On Facebook this morning, someone posted The Blower's Daughter, my second favorite song on this cd.
I've been writing pretty steadily, off to a spinning class this afternoon and very nice company later. Life is odd, odd, odd, but most days I like it.
I think this is the year I learn Italian and make the trip there. It's been a lifelong dream and there's no time to squander dreams, it seems to me. I need to drive somewhere soon, too, to make the 2009 goal of some place in the U.S. where I haven't been. It must be a modest thing: Pittsburgh, Sandusky, somewhere that I will wish were White Sands or the Keys. I plan to knock both of those out this coming year.
I mean to say: Life does what it does, and sometimes, it astonishes.
I mean: She's back, a little road-worn but back.
This morning's offering from Season of White Flies:
"The gaslight district was a myriad of characters: young couples with their hopeful, correct politics and all-cotton, all-wool clothing, the old woman who fed the birds, stooped over and as old as time and who reminded me of the woman on Mary Poppins who sang the Tuppence song and who could trigger the most intricate form of melancholy in me. Some mornings the coffeeshop contained a complete cast of weekday morning regulars. It was an Edith’s that Aram never saw and on its best most village-like days, I wished it for him.
The music: Celtic, some Broadway, told me who was working before I walked fully through the door. When Lena wasn’t there, the two waitresses played Sinead O’ Connor and the music set the tone and the number 17 stopped all along the front windows with the alto-voiced woman announcing Number Seventeen Mount Airy before seven beeps that threatened the doors were about to close and I wished that life had such alarms: the tea kettle’s shrill whistle, the bus’s little song meant to indicate departure, instead of the unspeakable way that we are meant to predict what’s about to boil over or vanish on us.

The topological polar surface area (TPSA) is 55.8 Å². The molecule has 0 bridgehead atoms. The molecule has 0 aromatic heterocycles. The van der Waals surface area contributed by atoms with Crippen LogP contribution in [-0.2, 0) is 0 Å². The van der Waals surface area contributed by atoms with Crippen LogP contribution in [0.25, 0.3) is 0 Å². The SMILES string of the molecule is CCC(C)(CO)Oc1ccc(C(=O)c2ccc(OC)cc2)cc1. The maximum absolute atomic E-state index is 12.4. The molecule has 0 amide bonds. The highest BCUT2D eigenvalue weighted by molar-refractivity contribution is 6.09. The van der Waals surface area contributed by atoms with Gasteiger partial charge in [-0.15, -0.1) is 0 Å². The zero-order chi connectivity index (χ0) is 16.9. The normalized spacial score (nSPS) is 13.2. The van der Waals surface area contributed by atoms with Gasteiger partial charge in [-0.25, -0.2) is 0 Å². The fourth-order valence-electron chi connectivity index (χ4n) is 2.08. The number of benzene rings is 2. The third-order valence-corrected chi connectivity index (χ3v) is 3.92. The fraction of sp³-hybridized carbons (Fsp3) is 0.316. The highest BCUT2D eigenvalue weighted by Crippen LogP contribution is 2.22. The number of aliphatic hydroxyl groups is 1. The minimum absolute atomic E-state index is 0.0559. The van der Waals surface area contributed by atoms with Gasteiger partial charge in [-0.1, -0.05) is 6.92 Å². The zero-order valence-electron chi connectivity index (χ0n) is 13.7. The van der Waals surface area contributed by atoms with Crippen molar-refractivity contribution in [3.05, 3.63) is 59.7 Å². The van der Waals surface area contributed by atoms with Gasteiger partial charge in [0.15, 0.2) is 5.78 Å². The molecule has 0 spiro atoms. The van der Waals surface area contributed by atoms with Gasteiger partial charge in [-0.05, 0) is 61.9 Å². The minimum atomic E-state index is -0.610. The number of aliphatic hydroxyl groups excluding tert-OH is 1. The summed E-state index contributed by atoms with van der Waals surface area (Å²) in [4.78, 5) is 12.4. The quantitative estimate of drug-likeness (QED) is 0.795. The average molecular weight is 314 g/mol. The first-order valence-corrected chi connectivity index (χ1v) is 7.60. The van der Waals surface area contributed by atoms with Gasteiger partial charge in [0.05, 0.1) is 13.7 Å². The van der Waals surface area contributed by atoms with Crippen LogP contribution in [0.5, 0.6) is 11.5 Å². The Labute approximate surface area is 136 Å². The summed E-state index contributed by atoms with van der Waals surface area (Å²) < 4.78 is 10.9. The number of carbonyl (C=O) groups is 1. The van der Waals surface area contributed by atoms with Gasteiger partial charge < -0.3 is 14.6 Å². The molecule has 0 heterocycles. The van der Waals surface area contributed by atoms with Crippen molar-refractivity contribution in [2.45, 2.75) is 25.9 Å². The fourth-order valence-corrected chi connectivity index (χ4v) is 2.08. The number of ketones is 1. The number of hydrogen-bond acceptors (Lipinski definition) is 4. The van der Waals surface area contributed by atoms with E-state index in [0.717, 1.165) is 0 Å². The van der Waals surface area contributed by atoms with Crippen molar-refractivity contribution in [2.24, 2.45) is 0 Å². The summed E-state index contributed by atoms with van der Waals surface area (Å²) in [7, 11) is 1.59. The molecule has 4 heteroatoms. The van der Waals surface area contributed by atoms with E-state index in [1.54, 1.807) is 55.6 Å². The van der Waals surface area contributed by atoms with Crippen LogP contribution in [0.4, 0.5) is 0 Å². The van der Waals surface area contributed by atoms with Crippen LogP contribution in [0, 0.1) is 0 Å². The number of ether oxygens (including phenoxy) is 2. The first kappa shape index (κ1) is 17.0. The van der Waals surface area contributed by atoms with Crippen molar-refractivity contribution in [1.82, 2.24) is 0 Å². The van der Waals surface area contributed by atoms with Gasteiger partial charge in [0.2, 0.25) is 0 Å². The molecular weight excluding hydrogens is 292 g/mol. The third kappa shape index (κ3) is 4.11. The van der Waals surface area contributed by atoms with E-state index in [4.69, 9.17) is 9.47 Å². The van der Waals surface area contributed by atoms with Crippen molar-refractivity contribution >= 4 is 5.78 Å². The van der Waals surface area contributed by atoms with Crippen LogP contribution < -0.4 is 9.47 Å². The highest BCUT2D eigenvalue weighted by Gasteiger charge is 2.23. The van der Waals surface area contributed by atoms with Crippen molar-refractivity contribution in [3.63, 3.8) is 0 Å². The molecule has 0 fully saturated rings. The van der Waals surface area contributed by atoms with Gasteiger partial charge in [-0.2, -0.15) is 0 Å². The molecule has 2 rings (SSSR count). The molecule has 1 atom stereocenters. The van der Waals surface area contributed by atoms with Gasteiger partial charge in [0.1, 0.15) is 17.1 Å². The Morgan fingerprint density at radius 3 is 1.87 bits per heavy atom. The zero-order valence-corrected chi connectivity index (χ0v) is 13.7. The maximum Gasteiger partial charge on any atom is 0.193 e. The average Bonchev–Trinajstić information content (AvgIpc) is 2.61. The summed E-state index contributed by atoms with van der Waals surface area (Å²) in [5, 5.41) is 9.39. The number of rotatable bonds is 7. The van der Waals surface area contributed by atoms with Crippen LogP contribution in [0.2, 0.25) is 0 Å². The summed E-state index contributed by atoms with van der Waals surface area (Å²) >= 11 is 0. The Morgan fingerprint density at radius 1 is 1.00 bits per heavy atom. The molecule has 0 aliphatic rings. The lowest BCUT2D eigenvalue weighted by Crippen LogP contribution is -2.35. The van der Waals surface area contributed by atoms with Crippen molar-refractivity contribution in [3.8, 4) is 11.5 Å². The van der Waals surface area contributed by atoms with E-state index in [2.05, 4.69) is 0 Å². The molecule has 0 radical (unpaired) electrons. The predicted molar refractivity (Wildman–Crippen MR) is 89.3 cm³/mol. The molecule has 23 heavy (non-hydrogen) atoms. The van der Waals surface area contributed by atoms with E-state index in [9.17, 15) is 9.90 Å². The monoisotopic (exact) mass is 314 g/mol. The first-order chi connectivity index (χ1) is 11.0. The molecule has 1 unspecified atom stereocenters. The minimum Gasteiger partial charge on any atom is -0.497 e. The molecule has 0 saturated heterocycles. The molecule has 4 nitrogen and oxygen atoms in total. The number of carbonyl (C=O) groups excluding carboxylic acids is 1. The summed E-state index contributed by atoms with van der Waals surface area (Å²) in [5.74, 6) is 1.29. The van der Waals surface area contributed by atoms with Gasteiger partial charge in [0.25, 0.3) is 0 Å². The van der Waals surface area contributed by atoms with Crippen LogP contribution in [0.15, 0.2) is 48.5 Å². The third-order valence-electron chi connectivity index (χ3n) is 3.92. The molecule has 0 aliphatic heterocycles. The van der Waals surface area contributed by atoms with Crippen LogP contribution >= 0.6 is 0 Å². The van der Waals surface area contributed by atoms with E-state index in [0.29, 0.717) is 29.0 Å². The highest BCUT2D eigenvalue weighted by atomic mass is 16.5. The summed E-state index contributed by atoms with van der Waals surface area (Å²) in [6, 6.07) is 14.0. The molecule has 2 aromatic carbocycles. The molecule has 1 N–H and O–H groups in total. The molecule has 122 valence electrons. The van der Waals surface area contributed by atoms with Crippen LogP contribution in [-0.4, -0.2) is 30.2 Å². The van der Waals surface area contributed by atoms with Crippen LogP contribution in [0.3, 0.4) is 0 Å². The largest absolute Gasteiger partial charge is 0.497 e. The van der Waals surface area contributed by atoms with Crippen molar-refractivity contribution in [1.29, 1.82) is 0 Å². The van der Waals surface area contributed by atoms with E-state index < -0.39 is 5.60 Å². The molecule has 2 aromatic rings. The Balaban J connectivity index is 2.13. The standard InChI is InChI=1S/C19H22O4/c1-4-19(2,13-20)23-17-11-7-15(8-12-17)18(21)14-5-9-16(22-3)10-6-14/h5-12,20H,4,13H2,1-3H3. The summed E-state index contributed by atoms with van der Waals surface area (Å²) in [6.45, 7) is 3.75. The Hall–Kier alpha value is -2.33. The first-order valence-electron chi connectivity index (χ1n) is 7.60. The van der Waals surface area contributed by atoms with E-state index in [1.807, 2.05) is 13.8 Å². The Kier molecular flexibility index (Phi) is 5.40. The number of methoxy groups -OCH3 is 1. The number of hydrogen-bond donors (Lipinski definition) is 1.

What it wasn’t was a wishbone or a crucifix, a babytooth, a scrap of ribbon, a lock of hair or a locket as a keeping place. What it wasn’t was a lucky coin or a treasure map marking the crucial X for the fortune worth chasing and the fortune left behind to do so,
What it wasn’t, couldn’t hope to be, was inconsequential, especially now with the miles it walked with me, literally in the same shoes and the way lost, it was dearer to me than ever.
Because my grandmother used to say that a Papoutsakis woman will walk one thousand miles for someone she loves, two thousand for someone she hates. Because what a Papoutsakis woman can hate with such vehemence must surely be someone who wronged the someone she loves. That’s a lot of mileage to cover for stasis and stasis has been the dance-step of choice too often, where I have been led some times and gone so far as to choreograph others."